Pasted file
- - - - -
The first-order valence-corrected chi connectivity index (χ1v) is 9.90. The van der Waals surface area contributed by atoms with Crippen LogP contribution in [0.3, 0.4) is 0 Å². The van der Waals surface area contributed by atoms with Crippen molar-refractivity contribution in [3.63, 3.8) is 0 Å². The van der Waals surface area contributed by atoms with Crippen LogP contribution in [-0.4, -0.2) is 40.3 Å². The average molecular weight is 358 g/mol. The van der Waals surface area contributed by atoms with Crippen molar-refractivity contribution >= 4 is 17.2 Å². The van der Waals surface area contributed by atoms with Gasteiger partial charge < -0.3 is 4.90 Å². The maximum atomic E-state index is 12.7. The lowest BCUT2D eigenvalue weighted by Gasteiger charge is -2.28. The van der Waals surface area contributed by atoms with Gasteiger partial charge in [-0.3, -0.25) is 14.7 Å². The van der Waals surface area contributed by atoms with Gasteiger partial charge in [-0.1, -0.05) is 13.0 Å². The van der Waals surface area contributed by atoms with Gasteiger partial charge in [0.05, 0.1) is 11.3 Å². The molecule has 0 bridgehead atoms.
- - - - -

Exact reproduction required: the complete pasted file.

The first-order valence-corrected chi connectivity index (χ1v) is 9.90. The van der Waals surface area contributed by atoms with Crippen LogP contribution in [0.3, 0.4) is 0 Å². The van der Waals surface area contributed by atoms with Crippen molar-refractivity contribution in [3.63, 3.8) is 0 Å². The van der Waals surface area contributed by atoms with Crippen LogP contribution in [-0.4, -0.2) is 40.3 Å². The average molecular weight is 358 g/mol. The van der Waals surface area contributed by atoms with Crippen molar-refractivity contribution >= 4 is 17.2 Å². The van der Waals surface area contributed by atoms with Gasteiger partial charge < -0.3 is 4.90 Å². The maximum atomic E-state index is 12.7. The lowest BCUT2D eigenvalue weighted by Gasteiger charge is -2.28. The van der Waals surface area contributed by atoms with Gasteiger partial charge in [-0.3, -0.25) is 14.7 Å². The van der Waals surface area contributed by atoms with Gasteiger partial charge in [-0.1, -0.05) is 13.0 Å². The van der Waals surface area contributed by atoms with Gasteiger partial charge in [0.05, 0.1) is 11.3 Å². The molecule has 0 bridgehead atoms.